Gray Wolf Recovery
Weekly Progress Report
Week Oct 6 - Oct 12, 2001
Tom Meir and volunteers Jochim Vos, and Vernon and Nancy Hawthorne are trapping near Pleasant Valley and Libby Dam in NW MT. Fresh sign and howling have been detected in both areas. Radio-collaring and trapping efforts will continue until the weather gets too cold or the big game rifle hunting season opens October 21.
The Chief Joe pack chased an elk calf into a corral in Tom Miner Basin early on the 12th. The ranch owner was concerned because it was next to the house. The Park loaned them a radio receiver and the alpha male was located nearby. Fontaine is discussing use of electric fencing, less-than-lethal munitions with the landowners who are very concerned about their horses.
See the 2000 annual report http://mountain-prairie.fws.gov/wolf/annualrpt00/ for a map of pack locations and home ranges.
Please report wolf sightings!! If hunters report evidence of wolves to you please pass that information along to the Service.
Livestock Depredations & Management (control)
The Absaroka pack (2 ad, 2 yr, and 3-4 pups) have killed another calf (8th so far) on a private ranch, 6 on USFS allotments and 2 on private land. Control by hazing and then trapping was unsuccessful at stopping further problems and thick cover and high winds delayed aerial gunning efforts. However, on 10/5 a black uncollared 125 lb. yearling male was removed. The alpha male will also be removed as soon as weather permits.
The Taylor Peak pack killed another calf in the Madison Valley (at least 3 now). The alpha male was located on the carcass and WS saw tracks of 6 wolves. It appears that the alpha female has still not rejoined the pack (she left over a month ago and was last located south of Virginia City, MT) and no pups were produced this year. A relocation flight immediately after the depredation revealed that Taylor Peak wolves #234 (ad male) and #238 (alpha male) were joined by 2 Chief Joseph wolves #198 (2-yr female) and #202 (yrl male). In response, 2 wolves, #238 and an uncollared adult-sized female, were removed on the 12th. These wolves were picked because they were directly involved and their removal will still leave a potential breeding pair (#234 and #198) in the group.
During a routine radio-tracking flight on the 10th, the Sheep Mountain pack (2 ad and 6 pups) was seen feeding on a calf carcass with the cow standing nearby. WS and the rancher were immediately contacted. The WS investigation confirmed the calf was killed by wolves on the FS allotment. Wolf #195, the pack's alpha male, is the last survivor of the 3 Sheep Mtn. wolves that were involved with the WS research on aversive conditioning and then released back into the wild. One wolf accidently drowned last winter and the other was killed this spring after he was involved in a livestock depredation near Mill Creek. Radios will be put on other pack members and then #195, now the only radioed pack member, will be killed as soon as weather and wolf location permit. An attempt to dart and collar a pack member was unsuccessful on the 12th because of high winds.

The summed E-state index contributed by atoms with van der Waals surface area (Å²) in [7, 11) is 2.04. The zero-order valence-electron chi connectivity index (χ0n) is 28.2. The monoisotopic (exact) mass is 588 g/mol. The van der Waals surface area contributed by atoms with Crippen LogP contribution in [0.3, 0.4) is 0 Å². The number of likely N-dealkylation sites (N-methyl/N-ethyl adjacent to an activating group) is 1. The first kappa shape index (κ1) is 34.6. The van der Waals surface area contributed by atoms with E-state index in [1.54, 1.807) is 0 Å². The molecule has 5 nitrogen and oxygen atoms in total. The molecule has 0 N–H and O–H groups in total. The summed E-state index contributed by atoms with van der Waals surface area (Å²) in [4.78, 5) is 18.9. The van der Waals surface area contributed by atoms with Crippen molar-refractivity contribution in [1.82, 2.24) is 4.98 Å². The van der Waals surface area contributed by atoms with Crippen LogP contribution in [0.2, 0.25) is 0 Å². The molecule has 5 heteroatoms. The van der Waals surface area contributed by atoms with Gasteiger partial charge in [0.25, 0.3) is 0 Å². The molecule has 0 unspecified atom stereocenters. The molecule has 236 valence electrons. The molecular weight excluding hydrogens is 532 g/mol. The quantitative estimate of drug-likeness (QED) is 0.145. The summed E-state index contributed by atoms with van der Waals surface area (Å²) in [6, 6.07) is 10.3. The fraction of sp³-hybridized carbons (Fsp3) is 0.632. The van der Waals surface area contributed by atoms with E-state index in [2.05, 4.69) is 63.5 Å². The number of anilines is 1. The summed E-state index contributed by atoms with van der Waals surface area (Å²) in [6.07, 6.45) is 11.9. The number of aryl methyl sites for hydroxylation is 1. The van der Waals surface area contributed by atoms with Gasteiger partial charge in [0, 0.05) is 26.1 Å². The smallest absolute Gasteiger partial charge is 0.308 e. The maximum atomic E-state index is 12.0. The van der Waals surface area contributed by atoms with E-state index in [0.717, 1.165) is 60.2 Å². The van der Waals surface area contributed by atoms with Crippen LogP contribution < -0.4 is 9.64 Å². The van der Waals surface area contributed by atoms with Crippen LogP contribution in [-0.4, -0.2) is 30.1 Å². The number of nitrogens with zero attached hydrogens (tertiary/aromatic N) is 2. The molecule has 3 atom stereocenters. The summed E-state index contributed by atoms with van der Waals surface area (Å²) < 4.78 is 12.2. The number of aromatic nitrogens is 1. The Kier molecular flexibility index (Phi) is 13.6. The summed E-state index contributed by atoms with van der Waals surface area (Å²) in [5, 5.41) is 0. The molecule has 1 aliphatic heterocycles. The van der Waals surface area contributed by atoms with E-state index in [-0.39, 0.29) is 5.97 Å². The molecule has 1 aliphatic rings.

Nothing new to report.
Information, Education & Law Enforcement
"Gray wolf restoration in the Northwestern United States" by Bangs, Fontaine, Jimenez, Meier, Niemeyer, Smith, Murphy, Guernsey, Handegard, Collinge, Krischke, Shivik, Mack, Babcock, Asher, and Domenici was published in Endangered Species Update 2001 July/August Vol. 18(4):147-152. The journal is published by the School of Natural Resources and Environment, The University of Michigan. This issue is compilation of papers selected from the Carnivores 2000 Conference that was hosted by Defenders of Wildlife in Denver, CO last November. Copies of the paper can be obtained by contacting Ed Bangs. Subscriptions to the Update can be ordered through Endangered Species Update, School Nat, Res. and Envir, Univ. Michigan, 430 E. University, Ann Arbor, MI 48109-1115.
October 14th-21st- is National Wolf Awareness Week. About 30 states and Governors formally recognize this event. On the 18-20th, Bangs and Smith will participate in a NWF conference, "Restoring Wolves to the Northern Forest" in NH. Carter Niemeyer, Rick Williamson, and Curt Mack will give presentations at Wolf Haven in Washington State October 20 and 21.
Susan Linner from the Service Denver Regional Office gave a presentation on the northern Rocky Mountain wolf recovery program for the CO NWF at Beaver Creek, CO. About 60 people attended the Oct 6th presentation and discussion.
Bangs was interviewed for a film documentary on the 11th. The film crew from Savanna Pictures out of Ketchum, ID has been working on the project for over a year.
Fontaine did a phone interview on the 12th for the Earth and Sky radio series. The story should air about January 6th.
The weekly wolf report can now be viewed at the Service's Region 6 web site at http://www.r6.fws.gov/wolf.
Contact: Ed Bangs (406)449-5225 or Internet -
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